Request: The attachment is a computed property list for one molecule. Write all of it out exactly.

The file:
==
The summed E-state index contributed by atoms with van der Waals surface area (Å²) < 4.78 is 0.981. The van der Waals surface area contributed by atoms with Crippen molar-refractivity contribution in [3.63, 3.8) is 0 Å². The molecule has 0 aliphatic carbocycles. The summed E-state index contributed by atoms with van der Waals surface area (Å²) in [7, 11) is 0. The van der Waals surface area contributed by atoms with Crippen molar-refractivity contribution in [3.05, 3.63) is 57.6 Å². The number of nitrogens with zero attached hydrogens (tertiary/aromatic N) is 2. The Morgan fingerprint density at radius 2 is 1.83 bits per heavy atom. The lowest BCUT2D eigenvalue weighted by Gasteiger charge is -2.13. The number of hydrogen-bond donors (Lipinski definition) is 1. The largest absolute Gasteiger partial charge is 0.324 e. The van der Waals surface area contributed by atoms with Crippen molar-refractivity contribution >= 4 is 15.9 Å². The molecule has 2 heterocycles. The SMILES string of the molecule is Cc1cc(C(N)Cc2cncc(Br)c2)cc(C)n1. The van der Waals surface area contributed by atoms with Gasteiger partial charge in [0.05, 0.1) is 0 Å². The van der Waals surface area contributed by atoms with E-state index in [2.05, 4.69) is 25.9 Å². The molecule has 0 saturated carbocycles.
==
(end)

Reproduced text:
The summed E-state index contributed by atoms with van der Waals surface area (Å²) < 4.78 is 0.981. The van der Waals surface area contributed by atoms with Crippen molar-refractivity contribution in [3.63, 3.8) is 0 Å². The molecule has 0 aliphatic carbocycles. The summed E-state index contributed by atoms with van der Waals surface area (Å²) in [7, 11) is 0. The van der Waals surface area contributed by atoms with Crippen molar-refractivity contribution in [3.05, 3.63) is 57.6 Å². The number of nitrogens with zero attached hydrogens (tertiary/aromatic N) is 2. The Morgan fingerprint density at radius 2 is 1.83 bits per heavy atom. The lowest BCUT2D eigenvalue weighted by Gasteiger charge is -2.13. The number of hydrogen-bond donors (Lipinski definition) is 1. The largest absolute Gasteiger partial charge is 0.324 e. The van der Waals surface area contributed by atoms with Crippen molar-refractivity contribution >= 4 is 15.9 Å². The molecule has 2 heterocycles. The SMILES string of the molecule is Cc1cc(C(N)Cc2cncc(Br)c2)cc(C)n1. The van der Waals surface area contributed by atoms with Gasteiger partial charge in [0.05, 0.1) is 0 Å². The van der Waals surface area contributed by atoms with E-state index in [2.05, 4.69) is 25.9 Å². The molecule has 0 saturated carbocycles.